So why did I give it two stars and not one? Welp, friends and neighbors, the storyline and special FX were not terrible. I dug the twisty plot, and I especially enjoyed the effects on the ghosts. Some of the gore looked amateurish, but the actual makeup and CGI-heatwaves on the returning family rocked my socks. I simply wish these special FX would have been in a better movie. 


I will leave off with a note on the writing. The person who wrote the script needs a lesson in forced foreshadowing and exposition. More importantly, a course on why you shouldn’t do either if you want to be taken seriously. Then again, if you deleted both of those things from this script, you’d have about fifteen minutes of dialogue in this film. 


In summation: The cinematography was okay. The writing and acting were both garbage. The special FX on the ghosts was cool, but the blood and gore was goofy. The story tried to be something different in a genre plagued with the same old same old, so I give it credit for attempting something outside the norm.


Final Judgment: Wasn’t a complete waste of time but you’re not missing anything by skipping it either.

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Summer House with Swimming Pool Review


Summer House with Swimming Pool - Herman Koch

ETA: It’s been brought to my attention that Koch is Dutch and not Norwegian. Sorry about that.

I’m conflicted. Mainly because I don’t know to whom I should give half of the credit. Herman Koch is a Norwegian author who seems incapable of telling a poorly-told tale. But I have no idea how good of a writer he is. You see, Koch doesn’t write in English. His novels are translated by a guy named Sam Garrett. I know things get lost or changed in translation. This is fact. There are words in English that simply do not exist in other languages and vice versa. But it should be known that, while I do not know who to congratulate, this book read exquisitely well, as did my first Koch read, The Dinner. And guess what? Sam translated that one too. Who gets the credit for this butter-smooth prose? Unless I learn Norwegian, I’ll never know.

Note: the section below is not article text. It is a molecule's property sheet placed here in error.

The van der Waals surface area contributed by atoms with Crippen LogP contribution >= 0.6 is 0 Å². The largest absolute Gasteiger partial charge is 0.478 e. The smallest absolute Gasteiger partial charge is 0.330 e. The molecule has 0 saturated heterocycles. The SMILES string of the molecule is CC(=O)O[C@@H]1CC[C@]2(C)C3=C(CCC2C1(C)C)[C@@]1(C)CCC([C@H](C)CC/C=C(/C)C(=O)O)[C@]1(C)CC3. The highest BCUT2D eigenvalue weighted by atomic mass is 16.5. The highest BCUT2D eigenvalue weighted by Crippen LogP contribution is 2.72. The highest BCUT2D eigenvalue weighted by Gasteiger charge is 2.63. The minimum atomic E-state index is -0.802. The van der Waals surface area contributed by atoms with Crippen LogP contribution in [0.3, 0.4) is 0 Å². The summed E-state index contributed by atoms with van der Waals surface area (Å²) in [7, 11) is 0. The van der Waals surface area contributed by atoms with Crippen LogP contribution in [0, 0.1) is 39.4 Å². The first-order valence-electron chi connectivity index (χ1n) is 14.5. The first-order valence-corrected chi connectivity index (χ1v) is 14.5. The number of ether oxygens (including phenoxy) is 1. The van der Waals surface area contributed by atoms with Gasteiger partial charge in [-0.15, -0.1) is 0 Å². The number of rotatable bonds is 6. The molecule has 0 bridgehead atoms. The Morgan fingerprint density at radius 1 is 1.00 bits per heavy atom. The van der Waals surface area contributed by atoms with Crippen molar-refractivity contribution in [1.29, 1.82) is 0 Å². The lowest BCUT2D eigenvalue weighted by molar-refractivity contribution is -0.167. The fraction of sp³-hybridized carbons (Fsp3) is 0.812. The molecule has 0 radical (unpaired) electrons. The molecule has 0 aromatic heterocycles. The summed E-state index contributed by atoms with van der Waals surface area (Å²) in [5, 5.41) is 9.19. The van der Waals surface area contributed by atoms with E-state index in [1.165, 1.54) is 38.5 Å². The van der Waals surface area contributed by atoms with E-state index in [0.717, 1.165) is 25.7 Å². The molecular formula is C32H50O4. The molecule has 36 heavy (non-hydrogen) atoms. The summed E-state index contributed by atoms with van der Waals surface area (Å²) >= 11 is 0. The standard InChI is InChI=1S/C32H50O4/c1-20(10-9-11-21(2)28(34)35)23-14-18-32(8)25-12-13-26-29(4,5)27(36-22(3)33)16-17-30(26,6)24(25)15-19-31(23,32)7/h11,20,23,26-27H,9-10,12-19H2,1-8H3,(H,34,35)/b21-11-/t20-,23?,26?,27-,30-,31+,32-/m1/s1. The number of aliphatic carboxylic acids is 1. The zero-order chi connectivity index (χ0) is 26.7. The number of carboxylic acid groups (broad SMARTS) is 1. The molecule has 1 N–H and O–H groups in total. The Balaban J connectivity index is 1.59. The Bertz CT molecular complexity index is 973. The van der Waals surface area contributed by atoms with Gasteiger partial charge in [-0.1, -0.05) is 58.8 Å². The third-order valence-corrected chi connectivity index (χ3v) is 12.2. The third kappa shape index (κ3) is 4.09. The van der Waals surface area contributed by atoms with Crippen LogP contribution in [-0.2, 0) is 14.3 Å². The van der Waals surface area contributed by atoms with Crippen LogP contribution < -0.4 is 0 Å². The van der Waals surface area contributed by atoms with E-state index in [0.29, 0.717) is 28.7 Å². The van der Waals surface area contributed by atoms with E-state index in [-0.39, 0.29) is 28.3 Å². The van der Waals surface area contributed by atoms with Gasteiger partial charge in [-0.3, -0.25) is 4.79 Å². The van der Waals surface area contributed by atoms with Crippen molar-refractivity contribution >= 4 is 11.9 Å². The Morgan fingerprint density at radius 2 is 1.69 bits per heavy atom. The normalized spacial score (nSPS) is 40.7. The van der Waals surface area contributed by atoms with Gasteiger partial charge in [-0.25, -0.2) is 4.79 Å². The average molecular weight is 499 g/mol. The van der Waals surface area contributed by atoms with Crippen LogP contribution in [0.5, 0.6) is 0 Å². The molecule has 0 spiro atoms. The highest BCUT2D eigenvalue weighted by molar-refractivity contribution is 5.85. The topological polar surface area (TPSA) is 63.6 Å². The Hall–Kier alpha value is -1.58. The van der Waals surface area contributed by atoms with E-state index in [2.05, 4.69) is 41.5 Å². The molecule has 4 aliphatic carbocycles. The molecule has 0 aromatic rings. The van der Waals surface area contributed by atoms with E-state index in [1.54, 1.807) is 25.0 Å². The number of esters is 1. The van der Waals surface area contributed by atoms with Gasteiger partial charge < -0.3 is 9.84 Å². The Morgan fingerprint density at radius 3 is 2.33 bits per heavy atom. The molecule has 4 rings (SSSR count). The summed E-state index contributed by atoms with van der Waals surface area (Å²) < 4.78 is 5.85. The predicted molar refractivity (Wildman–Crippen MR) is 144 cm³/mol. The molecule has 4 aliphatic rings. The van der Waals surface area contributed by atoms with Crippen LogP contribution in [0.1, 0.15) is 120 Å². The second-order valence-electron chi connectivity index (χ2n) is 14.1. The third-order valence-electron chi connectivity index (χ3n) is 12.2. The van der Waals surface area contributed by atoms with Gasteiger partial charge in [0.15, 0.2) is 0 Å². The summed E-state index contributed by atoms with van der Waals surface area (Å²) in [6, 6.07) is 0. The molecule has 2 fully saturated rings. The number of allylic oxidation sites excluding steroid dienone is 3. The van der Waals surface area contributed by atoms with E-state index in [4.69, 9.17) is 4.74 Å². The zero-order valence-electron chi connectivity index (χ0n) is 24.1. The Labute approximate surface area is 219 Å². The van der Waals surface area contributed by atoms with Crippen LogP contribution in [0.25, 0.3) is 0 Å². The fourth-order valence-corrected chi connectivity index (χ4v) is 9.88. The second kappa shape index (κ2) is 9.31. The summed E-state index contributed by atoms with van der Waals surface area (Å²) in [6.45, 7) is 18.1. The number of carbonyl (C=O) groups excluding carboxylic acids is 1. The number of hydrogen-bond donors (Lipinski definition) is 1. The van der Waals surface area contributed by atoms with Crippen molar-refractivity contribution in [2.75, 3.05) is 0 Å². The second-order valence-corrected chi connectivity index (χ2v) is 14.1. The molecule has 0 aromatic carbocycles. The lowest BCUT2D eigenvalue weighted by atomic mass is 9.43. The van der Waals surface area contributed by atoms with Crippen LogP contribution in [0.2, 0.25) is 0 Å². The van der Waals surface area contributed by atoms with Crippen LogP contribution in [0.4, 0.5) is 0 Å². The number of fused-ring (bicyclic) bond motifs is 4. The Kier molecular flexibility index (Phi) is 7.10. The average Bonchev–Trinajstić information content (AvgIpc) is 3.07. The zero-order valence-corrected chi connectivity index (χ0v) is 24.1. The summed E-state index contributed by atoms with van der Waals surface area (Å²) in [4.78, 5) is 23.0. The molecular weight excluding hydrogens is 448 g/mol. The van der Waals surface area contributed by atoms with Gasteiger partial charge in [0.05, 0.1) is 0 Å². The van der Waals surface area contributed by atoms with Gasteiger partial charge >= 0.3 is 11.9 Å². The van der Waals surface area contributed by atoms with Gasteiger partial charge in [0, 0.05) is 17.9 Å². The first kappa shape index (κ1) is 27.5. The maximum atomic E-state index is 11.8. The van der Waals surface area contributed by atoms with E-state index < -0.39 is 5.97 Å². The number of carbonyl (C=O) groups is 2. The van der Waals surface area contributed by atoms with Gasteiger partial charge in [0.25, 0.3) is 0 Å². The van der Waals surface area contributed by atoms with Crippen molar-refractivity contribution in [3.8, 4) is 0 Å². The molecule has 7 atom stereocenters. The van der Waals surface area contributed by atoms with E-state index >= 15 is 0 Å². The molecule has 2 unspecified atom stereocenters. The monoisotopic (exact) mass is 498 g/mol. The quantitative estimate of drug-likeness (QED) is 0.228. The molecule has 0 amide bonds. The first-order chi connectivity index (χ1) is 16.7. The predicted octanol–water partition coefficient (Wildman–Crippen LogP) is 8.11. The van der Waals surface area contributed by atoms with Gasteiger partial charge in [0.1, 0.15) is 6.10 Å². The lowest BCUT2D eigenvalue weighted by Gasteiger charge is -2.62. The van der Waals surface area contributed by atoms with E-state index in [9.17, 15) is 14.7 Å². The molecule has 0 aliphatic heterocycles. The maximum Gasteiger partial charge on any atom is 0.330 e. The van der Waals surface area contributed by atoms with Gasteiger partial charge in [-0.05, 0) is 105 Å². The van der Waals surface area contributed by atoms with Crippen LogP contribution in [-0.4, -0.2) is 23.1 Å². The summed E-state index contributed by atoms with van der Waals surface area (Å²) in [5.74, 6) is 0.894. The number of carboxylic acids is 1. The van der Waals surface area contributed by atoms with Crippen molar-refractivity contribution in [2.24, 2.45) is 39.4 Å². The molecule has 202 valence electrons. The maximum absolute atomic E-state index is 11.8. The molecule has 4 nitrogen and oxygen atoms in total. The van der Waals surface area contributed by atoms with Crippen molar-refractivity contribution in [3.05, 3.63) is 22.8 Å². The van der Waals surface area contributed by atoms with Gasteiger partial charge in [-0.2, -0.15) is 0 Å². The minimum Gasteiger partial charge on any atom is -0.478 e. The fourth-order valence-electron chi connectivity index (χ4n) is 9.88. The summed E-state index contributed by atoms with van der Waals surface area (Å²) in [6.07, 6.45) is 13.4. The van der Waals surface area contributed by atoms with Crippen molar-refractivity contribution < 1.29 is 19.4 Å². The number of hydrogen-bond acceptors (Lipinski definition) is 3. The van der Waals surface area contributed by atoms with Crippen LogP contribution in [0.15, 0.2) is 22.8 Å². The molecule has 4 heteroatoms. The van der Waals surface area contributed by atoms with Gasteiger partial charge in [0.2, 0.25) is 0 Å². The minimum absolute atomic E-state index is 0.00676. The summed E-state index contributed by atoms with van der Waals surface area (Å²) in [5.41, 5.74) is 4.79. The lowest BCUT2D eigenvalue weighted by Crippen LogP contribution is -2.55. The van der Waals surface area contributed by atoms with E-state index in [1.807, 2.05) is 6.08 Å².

What I do know is, Summer House with Swimming Pool is an amazingly well-told story about people who’re terrible at being human. Several tough subjects are broached: infidelity, euthanasia, age of consent, and capital punishment for child molesters (which I agree with, no bones about it; I believe a person who forces themselves on a child shouldn’t share the air I breathe, even moreso than a murderer because a pedophile’s victims continue to suffer long after the act, whereas a murderer’s victim is dead and gone.)

The plot is wonderfully twisty, but the twists and turns are only half the entertainment value to be had. The exemplary character writing floored me, even moreso than with The Dinner. At first, Summer House with Swimming Pool was okay. I found it bit unfocused and confusing, but I needn’t have worried. All was brought to light by the end. And then it jumped from okay to good… from good to great… from great to amazing. In the simplest language, it kept getting better and better. That cannot be said for many novels. But do not get me wrong. The book didn’t start badly and get better. It maintained upward momentum throughout. I will be talking about this novel for some time.

A word of warning to those of you who believe this to be light summer reading, as suggested by the cutesy blue-and-yellow cover. This book can be at times disturbing. There is a scene involving a needle and an eyeball. I will say no more. If you believe that such things should never come in contact with each other and that having them do so would ruin your reading experience, please pass up this novel. If you’re like me and you enjoy disturbing content, hop aboard. We’ll be making stops at least every fifty pages.

In summation: Herman Koch is now on my Must-Buy list. He has a new novel coming in 2016 and I am now eagerly awaiting it. I might have to take up Norwegian so I can read his earlier books, or, you know, Crown Publishing can get the lead out of their asses and publish the rest of this dude’s back catalog. Love ya for it.

Final Judgment: Will probably end up on my Top Five of 2015 list.

I received this book from for this review. They make me say that because of the FTC and all that jazz. It didn’t sway my final judgment. If you have a problem with that, maybe seek counseling and stop worrying about what other people do.

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Blue Ruin Mini Movie Review



Dearest Hollywood, I want more movies like this.


I will not sully the experience that is Blue Ruin by explaining why it’s the best thriller I’ve seen in damn near five years. Watch it, and then we’ll discuss it. It’s on Netflix. Go on. I’ll be here when you get back.


In summation: Highly recommended to everyone who can stand brutal content. 


Final Judgment: Watch this fucking movie.